Christian Leader: Quran Burning Could Endanger Persecuted Church

The head of an international advocacy organization for persecuted Christians is calling on a Florida church to cancel its plans to burn the Quran Saturday, saying the move could bring a backlash of attacks.

Carl Moeller, president of Open Doors USA, said the protest to commemorate the ninth anniversary of the Sept. 11 terrorist attacks could endanger Christians in predominantly Muslim nations and violates Jesus' command to love one's neighbor.

"The burning of Qurans will only confirm what many Muslims believe - that Christians hate Muslims," Moeller said. "That is exactly the opposite message we as Christians want to send."

Indonesian Christians also warned of possible backlash after Muslims organized a protest Saturday condemning the proposed "International Burn a Koran Day."

Terry Jones, pastor of Dove World Outreach Centre in Gainesville, Fla., which is leading the Quran burning, said his group wants to warn of the dangers of Islam.

"Islam and Sharia law was responsible for 9/11," Jones told AFP. "We will burn Qurans because we think it's time for Christians, for churches, for politicians to stand up and say 'no. Islam and Sharia law is not welcome in the U.S.'"

This week, Gen. David Petraeus, the U.S. commander in Afghanistan, warned that the church's move could endanger U.S. troops.

"It is precisely the kind of action the Taliban uses and could cause significant problems," Petraeus said in a statement. "Not just here, but everywhere in the world we are engaged with the Islamic community."

On Monday, hundreds of Afghans reacted to the proposed Quran burning by torching a U.S. flag. "We know this is not just the decision of a church. It is the decision of the president and the entire United States," Abdul Shakoor, 18, told the Associated Press (AP).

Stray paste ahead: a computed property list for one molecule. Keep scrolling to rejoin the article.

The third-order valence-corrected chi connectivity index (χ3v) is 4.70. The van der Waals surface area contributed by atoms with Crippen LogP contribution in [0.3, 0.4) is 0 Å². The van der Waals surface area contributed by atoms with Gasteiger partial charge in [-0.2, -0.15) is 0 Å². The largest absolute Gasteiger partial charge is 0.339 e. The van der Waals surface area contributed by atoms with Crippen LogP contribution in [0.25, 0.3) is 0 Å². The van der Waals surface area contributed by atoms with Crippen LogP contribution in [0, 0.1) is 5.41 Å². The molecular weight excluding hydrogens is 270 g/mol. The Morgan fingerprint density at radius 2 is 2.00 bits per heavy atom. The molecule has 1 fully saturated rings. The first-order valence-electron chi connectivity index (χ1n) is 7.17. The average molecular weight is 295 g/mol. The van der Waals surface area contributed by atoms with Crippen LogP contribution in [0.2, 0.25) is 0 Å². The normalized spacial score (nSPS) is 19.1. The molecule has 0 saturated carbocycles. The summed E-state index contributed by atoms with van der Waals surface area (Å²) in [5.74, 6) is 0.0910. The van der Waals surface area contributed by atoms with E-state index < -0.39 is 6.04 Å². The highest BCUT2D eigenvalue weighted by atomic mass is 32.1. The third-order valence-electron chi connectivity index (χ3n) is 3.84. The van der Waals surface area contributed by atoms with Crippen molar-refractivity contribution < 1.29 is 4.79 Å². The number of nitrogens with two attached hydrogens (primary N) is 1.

Roughly 3,000 people protested the Florida church's plans in Indonesia on Saturday in a demonstration organized by an international Muslim group called Hizb-ut-Tahir (Party of Liberation).

After the protest, the Indonesian Protestant Christian Churches Union (PGI) sent a letter to President Obama asking him to prevent the burning, AFP reported. "We're deeply concerned as it could create tension here in Indonesia," PGI chairman Andreas Yewangoe said.

Jones said the church planned to proceed with its plans but was "weighing" the decision.

"We have firmly made up our mind, but at the same time, we are definitely praying about it," Jones told CNN Tuesday morning.

Later in the day, he told the AP that he wonders how many times the U.S. can back down. He said he has received more than 100 death threats and carries a gun.

"We think it's time to turn the tables, and instead of possibly blaming us for what could happen, we put the blame where it belongs - on the people who would do it," he said. "And maybe instead of addressing us, we should address radical Islam and send a very clear warning that they are not to retaliate in any form."

Moeller asked Christians to pray this week that the church will cancel its protest. The Vatican on Wednesday denounced the planned Quran burning as "outrageous and grave." Other Christian organizations including the National Association of Evangelicals and the World Evangelical Alliance also have condemned the move.

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